Kill Your Darlings
Revisit the Beat Generation with Ginsberg, Kerouac, and Burroughs.
Kill Your Darlings
Director: John Krokidas
Screenplay: Austin Bunn, Krokidas
Cast: Daniel Radcliffe (Harry Potter), Dane DeHaan ( The Place Beyond the Pines)
Runtime: 104 min.
by John DeSando
"She smells of imported sophistication and domestic cigarettes." Lucien Carr (Dane DeHaan)
In Kill Your Darlings, Allen Ginsberg (Daniel Radcliffe) is the central character in a drama based on an actual incident that shows less of the beat poet’s greatness as an artist and more about his nascent gay passions. From the above quote, Ginsberg’s best friend, Lucien, has just kissed a stranger at a party and caught her plainness amid the signs of sophistication. So, too, does this film show the other side of literary glamour.
Nevertheless director John Krokidas and writer Austin Bunn evoke the tumultuous era of the early 1940’s when the world collaborated in defeating the Nazis and young artists Jack Kerouac, William Burroughs, and Ginsberg were preparing to overthrow the moribund traditions of Victorian literature to create a hip-lit that made Ginsberg a god of mid-twentieth century letters.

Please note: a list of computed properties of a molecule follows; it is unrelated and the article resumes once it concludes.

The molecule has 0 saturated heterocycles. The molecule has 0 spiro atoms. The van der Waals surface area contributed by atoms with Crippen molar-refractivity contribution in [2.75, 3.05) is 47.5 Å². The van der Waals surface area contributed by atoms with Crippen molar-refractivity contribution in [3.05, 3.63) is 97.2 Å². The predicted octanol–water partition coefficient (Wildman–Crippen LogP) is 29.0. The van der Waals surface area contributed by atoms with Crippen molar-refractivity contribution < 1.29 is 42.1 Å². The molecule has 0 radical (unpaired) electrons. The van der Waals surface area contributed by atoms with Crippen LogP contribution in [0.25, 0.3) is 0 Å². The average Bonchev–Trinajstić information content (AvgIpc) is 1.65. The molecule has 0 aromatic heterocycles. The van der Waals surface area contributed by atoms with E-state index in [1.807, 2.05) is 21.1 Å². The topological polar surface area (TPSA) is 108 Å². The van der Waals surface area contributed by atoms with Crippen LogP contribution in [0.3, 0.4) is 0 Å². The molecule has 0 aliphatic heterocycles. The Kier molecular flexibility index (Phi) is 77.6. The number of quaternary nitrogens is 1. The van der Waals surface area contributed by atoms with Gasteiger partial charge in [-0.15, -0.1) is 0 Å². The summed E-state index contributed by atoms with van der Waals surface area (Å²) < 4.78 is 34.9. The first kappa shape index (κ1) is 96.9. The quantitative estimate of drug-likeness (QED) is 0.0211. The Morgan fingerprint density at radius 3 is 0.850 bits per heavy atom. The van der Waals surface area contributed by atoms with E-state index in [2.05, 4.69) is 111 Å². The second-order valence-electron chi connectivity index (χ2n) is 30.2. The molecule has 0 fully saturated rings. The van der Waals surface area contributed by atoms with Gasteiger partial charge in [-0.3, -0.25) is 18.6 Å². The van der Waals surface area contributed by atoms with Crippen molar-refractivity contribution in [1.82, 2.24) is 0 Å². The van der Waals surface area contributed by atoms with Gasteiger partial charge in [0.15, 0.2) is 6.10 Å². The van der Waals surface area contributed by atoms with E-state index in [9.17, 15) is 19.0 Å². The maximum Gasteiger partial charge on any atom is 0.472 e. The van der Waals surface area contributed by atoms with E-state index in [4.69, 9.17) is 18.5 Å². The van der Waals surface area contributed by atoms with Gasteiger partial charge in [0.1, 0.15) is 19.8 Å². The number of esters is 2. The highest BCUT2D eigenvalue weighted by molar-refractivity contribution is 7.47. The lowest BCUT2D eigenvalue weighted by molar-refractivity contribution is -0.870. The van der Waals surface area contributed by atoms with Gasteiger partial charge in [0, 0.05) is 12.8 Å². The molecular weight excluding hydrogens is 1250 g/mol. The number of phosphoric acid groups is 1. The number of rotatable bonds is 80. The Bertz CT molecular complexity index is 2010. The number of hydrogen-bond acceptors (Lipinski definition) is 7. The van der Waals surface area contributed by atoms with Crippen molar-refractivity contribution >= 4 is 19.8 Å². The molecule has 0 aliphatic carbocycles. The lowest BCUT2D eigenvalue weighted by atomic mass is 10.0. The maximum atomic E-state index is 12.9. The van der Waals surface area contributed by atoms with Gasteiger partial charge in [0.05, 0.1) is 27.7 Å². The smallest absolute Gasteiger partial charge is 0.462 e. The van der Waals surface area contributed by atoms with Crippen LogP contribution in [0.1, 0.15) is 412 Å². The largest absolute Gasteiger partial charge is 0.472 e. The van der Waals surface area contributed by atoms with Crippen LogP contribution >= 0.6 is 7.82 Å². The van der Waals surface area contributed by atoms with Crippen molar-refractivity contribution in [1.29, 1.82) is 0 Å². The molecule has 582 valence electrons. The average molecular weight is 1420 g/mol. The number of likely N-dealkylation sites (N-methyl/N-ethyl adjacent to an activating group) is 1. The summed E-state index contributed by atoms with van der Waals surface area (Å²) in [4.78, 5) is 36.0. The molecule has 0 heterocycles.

While I would have liked more about Ginsberg and Kerouac as writers, Kill Your Darlings is nothing if not romantic queer lit of a high order. These bright boys evoke Whitman and Yeats as if they were neighbors, and the screenplay peppers the dialogue with enough cherished lines to make an English major weep with joy and the rest scurry to Google the references.
In other words, this biopic about a murder involving Ginsberg’s best friend and love, Carr, is more about youthful passion and rebellion than it is about the creation of culture-shocking art. However, I’m OK with that emphasis because along the way we are privy to the impulses like jazz, booze, and weed that moved poetry into the mainstream.
Unlike Woody Allen’s romance with dead writers in Midnight in Paris, this film dares to show the underside of Columbia undergrad life, which nurtured a cultural rebellion that changed letters forever. The gay aspect, well, there’s too much of that young adult groping for love. Verses are what I want, verses, I say.
“I Love complicated.” Lucien Carr
John DeSando co-hosts WCBE 90.5’s It’s Movie Time and Cinema Classics, which can be heard streaming and on-demand at WCBE.org. Contact him at JDeSando@Columbus.rr.com